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1D joint inversion of TEM and MT resistivity data, with an application of soundings from the Námafjall high-temperature geothermal area, NE-Iceland

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Titill: 1D joint inversion of TEM and MT resistivity data, with an application of soundings from the Námafjall high-temperature geothermal area, NE-Iceland1D joint inversion of TEM and MT resistivity data, with an application of soundings from the Námafjall high-temperature geothermal area, NE-Iceland
Höfundur: Jarðhitaskóli Háskóla Sameinuðu þjóðanna ; Uddin, Mohammad Zohir
URI: http://hdl.handle.net/10802/8628
Útgefandi: United Nations University; Orkustofnun
Útgáfa: 2012
Ritröð: United Nations University., UNU Geothermal Training Programme, Iceland. Report ; 2012 : 35
Efnisorð: Jarðhiti; Jarðeðlisfræði; Námafjall
ISSN: 1670-7427
Tungumál: Enska
Tengd vefsíðuslóð: http://www.os.is/gogn/unu-gtp-report/UNU-GTP-2012-35-1.pdf
http://www.os.is/gogn/unu-gtp-report/UNU-GTP-2012-35-2.pdf
Tegund: Bók
Gegnir ID: 001316501
Athugasemdir: Í: Geothermal training in Iceland 2012, s. 881-914Two parts, report and appendicesSjá viðauka eingöngu rafrænt / appendices to the report only on pdf.Myndefni: myndir, gröf, töflur
Útdráttur: Geophysical methods are most useful in extracting subsurface information. Which geophysical method should be used to characterize a site depends on what information one needs. Resistivity has a direct relationship with the subsurface rock temperature. TEM and MT are very cost effective methods in a subsurface resistivity study. Although the MT method is very efficient at getting information down to the mantle, it suffers a static shift problem. Joint interpretation of TEM and MT data removes the static shift from MT data. Geologically, Námafjall is a very important area in Iceland. Tectonically it is related to Krafla volcano. It was formed in subglacial eruptions during the last glaciation and has undergone cooling. In this study sixteen TEM and MT soundings were used to evaluate the subsurface resistivity. At shallow depth there is a low-resistivity layer having resistivity less than 10 Ωm below Námafjall ridge. On the surface this area coincides with surface geothermal manifestations. It signifies the presence of low-temperature alteration minerals, mainly zeolites and smectite. Resistivity values above this low-resistivity cap indicate the presence of unaltered fresh rock. Below 200 m b.s.l., high resistivity values below the low resistivity signify high-temperature alteration minerals, mostly chlorite and epidote. At about 800 m depth, there is again a low-resistivity layer at the northernmost site, indicative of a fracture zone which might be connected to the Krafla volcano. A low-resistivity zone with resistivity of less than 5 Ωm is also found from 2 km to 10 km b.s.l. This low-resistivity zone signifies a probable heat source for Námafjall area. Electrical strike analysis and Tipper study suggest a conductive zone at less than 1 km depth and the presence of fractures at different depths that are not always parallel to the major geological structures.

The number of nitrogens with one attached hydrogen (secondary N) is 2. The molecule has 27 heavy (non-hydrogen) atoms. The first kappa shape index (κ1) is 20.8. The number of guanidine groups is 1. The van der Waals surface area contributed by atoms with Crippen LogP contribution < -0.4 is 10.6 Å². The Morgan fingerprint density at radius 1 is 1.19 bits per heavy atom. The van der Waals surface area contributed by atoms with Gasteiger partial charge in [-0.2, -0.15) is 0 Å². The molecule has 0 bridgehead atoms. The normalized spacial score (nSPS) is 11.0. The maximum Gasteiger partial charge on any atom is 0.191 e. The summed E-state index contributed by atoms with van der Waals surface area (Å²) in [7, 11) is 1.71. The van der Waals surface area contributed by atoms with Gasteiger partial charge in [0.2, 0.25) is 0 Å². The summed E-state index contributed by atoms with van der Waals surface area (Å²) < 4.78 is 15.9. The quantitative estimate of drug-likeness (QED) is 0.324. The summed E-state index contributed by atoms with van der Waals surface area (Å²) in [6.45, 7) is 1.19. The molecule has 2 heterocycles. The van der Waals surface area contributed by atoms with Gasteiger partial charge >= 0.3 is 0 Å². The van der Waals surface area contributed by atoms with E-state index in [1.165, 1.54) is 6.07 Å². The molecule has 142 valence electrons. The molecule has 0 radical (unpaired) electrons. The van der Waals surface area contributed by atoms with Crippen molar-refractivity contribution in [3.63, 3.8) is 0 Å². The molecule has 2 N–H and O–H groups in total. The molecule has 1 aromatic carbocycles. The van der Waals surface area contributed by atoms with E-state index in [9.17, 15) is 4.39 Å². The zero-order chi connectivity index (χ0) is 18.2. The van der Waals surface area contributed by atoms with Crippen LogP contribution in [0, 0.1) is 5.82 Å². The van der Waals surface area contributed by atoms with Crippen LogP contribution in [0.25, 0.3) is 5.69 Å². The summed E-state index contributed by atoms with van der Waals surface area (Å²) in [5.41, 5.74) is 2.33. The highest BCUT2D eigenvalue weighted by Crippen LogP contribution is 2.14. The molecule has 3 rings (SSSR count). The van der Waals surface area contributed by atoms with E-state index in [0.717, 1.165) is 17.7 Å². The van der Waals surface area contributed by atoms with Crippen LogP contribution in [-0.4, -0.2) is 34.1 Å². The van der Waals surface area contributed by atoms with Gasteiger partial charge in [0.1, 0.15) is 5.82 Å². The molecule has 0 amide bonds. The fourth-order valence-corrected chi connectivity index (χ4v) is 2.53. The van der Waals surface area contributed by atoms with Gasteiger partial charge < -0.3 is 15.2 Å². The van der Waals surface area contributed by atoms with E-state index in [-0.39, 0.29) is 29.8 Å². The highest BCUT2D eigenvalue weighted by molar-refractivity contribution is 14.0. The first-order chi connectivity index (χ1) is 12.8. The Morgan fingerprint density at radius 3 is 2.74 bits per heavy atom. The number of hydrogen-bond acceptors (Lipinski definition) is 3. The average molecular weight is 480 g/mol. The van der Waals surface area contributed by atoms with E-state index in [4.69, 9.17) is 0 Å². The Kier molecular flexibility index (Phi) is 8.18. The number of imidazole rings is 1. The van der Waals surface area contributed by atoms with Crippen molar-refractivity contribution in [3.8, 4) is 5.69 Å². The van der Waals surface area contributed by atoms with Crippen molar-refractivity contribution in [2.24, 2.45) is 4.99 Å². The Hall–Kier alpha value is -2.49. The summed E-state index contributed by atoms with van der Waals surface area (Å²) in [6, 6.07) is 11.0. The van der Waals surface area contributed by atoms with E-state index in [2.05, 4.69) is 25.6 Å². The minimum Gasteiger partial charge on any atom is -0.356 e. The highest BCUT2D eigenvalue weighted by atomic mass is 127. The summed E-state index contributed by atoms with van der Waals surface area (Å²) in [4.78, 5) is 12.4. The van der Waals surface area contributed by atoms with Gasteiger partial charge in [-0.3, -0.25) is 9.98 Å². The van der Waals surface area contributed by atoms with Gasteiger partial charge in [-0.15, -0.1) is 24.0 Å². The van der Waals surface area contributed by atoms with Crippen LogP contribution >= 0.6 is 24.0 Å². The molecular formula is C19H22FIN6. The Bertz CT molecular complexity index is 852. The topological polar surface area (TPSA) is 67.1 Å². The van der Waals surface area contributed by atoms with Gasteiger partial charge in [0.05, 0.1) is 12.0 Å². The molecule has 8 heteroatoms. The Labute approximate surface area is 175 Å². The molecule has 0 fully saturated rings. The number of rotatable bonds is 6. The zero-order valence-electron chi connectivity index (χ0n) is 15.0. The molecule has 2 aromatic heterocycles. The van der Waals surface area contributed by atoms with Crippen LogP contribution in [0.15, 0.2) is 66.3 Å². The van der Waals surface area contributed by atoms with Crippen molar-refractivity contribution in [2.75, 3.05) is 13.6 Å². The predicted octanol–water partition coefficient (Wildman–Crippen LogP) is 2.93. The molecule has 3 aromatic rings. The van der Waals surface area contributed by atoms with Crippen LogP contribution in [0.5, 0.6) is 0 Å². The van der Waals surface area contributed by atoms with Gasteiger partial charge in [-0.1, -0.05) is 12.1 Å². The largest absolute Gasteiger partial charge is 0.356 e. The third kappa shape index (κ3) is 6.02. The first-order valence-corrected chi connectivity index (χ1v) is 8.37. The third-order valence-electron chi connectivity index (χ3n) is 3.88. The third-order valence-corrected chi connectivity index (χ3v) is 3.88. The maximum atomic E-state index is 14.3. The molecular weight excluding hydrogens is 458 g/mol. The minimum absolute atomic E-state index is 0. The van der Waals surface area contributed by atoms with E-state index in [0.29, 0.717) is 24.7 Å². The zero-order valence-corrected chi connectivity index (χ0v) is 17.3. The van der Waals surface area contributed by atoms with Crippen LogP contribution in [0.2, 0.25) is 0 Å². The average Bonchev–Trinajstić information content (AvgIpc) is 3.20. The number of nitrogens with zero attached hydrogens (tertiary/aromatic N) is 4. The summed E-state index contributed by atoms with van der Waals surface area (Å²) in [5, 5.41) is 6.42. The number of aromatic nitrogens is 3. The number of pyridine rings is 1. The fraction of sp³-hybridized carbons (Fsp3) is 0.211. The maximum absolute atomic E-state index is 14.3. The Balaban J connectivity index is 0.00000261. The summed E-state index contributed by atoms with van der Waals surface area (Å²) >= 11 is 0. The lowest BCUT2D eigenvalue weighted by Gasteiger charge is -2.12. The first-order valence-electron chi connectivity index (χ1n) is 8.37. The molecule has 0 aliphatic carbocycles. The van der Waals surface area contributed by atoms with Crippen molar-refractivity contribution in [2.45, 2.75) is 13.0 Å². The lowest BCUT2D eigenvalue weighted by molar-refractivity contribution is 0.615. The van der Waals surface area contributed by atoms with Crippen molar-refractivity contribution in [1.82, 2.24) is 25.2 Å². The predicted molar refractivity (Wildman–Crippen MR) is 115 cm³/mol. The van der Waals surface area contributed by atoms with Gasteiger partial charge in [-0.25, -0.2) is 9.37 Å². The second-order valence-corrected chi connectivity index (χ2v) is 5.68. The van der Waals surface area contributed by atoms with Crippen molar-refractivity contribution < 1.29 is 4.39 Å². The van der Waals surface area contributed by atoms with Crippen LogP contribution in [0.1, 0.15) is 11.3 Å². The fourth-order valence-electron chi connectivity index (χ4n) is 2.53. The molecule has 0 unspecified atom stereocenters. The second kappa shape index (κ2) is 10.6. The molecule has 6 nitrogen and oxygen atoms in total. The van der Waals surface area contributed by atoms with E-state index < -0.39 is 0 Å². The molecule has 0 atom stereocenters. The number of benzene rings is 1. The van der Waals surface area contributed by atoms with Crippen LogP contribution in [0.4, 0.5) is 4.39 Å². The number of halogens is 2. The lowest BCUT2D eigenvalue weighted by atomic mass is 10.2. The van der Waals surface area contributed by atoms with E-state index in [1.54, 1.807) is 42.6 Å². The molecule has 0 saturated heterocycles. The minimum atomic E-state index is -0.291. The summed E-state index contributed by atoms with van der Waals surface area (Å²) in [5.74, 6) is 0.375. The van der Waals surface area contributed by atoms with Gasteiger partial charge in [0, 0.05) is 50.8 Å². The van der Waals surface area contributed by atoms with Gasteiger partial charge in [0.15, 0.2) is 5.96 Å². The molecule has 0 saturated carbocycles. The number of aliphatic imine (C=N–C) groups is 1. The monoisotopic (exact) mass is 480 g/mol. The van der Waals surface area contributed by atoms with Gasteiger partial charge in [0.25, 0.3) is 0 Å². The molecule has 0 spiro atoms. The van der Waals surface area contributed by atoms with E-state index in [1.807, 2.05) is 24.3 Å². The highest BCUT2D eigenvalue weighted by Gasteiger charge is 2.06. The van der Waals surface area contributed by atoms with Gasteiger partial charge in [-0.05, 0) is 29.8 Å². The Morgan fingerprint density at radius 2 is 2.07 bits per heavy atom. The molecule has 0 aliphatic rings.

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UNU-GTP-2012-35-1.pdf 19.78Mb PDF Skoða/Opna Heildartexti - Report
UNU-GTP-2012-35-2.pdf 2.755Mb PDF Skoða/Opna Heildartexti - Appendices

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